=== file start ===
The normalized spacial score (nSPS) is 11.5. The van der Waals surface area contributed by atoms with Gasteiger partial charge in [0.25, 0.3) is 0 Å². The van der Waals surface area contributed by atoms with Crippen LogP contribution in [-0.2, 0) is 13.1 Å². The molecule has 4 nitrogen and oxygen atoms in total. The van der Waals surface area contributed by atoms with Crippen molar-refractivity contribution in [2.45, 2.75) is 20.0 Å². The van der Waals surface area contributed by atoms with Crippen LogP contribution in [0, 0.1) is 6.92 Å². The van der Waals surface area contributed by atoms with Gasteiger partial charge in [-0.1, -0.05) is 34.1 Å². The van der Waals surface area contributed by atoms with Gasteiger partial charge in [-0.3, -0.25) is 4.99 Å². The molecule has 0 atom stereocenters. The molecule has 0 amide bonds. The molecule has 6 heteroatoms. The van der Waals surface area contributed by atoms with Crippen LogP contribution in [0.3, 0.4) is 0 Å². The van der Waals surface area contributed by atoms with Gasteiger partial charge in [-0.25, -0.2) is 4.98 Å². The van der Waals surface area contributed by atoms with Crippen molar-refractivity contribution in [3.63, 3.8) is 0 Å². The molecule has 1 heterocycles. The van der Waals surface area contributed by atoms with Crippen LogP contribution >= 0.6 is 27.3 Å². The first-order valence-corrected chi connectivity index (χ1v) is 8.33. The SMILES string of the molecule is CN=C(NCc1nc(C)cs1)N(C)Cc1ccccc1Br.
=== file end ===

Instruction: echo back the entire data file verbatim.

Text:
The normalized spacial score (nSPS) is 11.5. The van der Waals surface area contributed by atoms with Gasteiger partial charge in [0.25, 0.3) is 0 Å². The van der Waals surface area contributed by atoms with Crippen LogP contribution in [-0.2, 0) is 13.1 Å². The molecule has 4 nitrogen and oxygen atoms in total. The van der Waals surface area contributed by atoms with Crippen molar-refractivity contribution in [2.45, 2.75) is 20.0 Å². The van der Waals surface area contributed by atoms with Crippen LogP contribution in [0, 0.1) is 6.92 Å². The van der Waals surface area contributed by atoms with Gasteiger partial charge in [-0.1, -0.05) is 34.1 Å². The van der Waals surface area contributed by atoms with Gasteiger partial charge in [-0.3, -0.25) is 4.99 Å². The molecule has 0 atom stereocenters. The molecule has 0 amide bonds. The molecule has 6 heteroatoms. The van der Waals surface area contributed by atoms with Crippen LogP contribution in [0.3, 0.4) is 0 Å². The van der Waals surface area contributed by atoms with Gasteiger partial charge in [-0.25, -0.2) is 4.98 Å². The van der Waals surface area contributed by atoms with Crippen molar-refractivity contribution in [3.63, 3.8) is 0 Å². The molecule has 1 heterocycles. The van der Waals surface area contributed by atoms with Crippen LogP contribution >= 0.6 is 27.3 Å². The first-order valence-corrected chi connectivity index (χ1v) is 8.33. The SMILES string of the molecule is CN=C(NCc1nc(C)cs1)N(C)Cc1ccccc1Br.